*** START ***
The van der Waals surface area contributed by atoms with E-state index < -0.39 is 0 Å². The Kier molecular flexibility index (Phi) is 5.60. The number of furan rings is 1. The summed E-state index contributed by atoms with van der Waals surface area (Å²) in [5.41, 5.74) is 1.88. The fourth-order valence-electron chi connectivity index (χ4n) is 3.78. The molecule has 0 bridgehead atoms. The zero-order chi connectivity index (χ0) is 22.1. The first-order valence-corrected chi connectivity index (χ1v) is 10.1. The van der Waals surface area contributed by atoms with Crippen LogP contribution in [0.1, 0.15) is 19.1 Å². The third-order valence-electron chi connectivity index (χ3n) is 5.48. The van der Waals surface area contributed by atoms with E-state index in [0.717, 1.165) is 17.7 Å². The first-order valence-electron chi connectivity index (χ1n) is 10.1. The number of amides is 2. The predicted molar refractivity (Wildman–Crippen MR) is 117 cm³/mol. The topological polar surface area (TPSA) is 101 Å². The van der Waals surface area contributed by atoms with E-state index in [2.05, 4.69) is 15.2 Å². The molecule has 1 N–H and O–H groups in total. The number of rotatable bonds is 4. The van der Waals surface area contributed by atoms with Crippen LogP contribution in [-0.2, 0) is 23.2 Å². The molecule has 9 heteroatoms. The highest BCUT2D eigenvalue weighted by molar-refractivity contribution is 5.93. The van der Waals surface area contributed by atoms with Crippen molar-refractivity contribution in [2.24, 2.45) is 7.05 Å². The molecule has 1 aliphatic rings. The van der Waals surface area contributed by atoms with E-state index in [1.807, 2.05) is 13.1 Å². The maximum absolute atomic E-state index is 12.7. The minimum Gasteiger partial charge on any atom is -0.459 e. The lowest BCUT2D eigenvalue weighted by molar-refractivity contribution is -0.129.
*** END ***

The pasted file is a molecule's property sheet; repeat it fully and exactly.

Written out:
The van der Waals surface area contributed by atoms with E-state index < -0.39 is 0 Å². The Kier molecular flexibility index (Phi) is 5.60. The number of furan rings is 1. The summed E-state index contributed by atoms with van der Waals surface area (Å²) in [5.41, 5.74) is 1.88. The fourth-order valence-electron chi connectivity index (χ4n) is 3.78. The molecule has 0 bridgehead atoms. The zero-order chi connectivity index (χ0) is 22.1. The first-order valence-corrected chi connectivity index (χ1v) is 10.1. The van der Waals surface area contributed by atoms with Crippen LogP contribution in [0.1, 0.15) is 19.1 Å². The third-order valence-electron chi connectivity index (χ3n) is 5.48. The van der Waals surface area contributed by atoms with E-state index in [0.717, 1.165) is 17.7 Å². The first-order valence-electron chi connectivity index (χ1n) is 10.1. The number of amides is 2. The predicted molar refractivity (Wildman–Crippen MR) is 117 cm³/mol. The topological polar surface area (TPSA) is 101 Å². The van der Waals surface area contributed by atoms with E-state index in [2.05, 4.69) is 15.2 Å². The molecule has 1 N–H and O–H groups in total. The number of rotatable bonds is 4. The van der Waals surface area contributed by atoms with Crippen LogP contribution in [-0.2, 0) is 23.2 Å². The molecule has 9 heteroatoms. The highest BCUT2D eigenvalue weighted by molar-refractivity contribution is 5.93. The van der Waals surface area contributed by atoms with Crippen molar-refractivity contribution in [2.24, 2.45) is 7.05 Å². The molecule has 1 aliphatic rings. The van der Waals surface area contributed by atoms with E-state index in [1.807, 2.05) is 13.1 Å². The maximum absolute atomic E-state index is 12.7. The minimum Gasteiger partial charge on any atom is -0.459 e. The lowest BCUT2D eigenvalue weighted by molar-refractivity contribution is -0.129.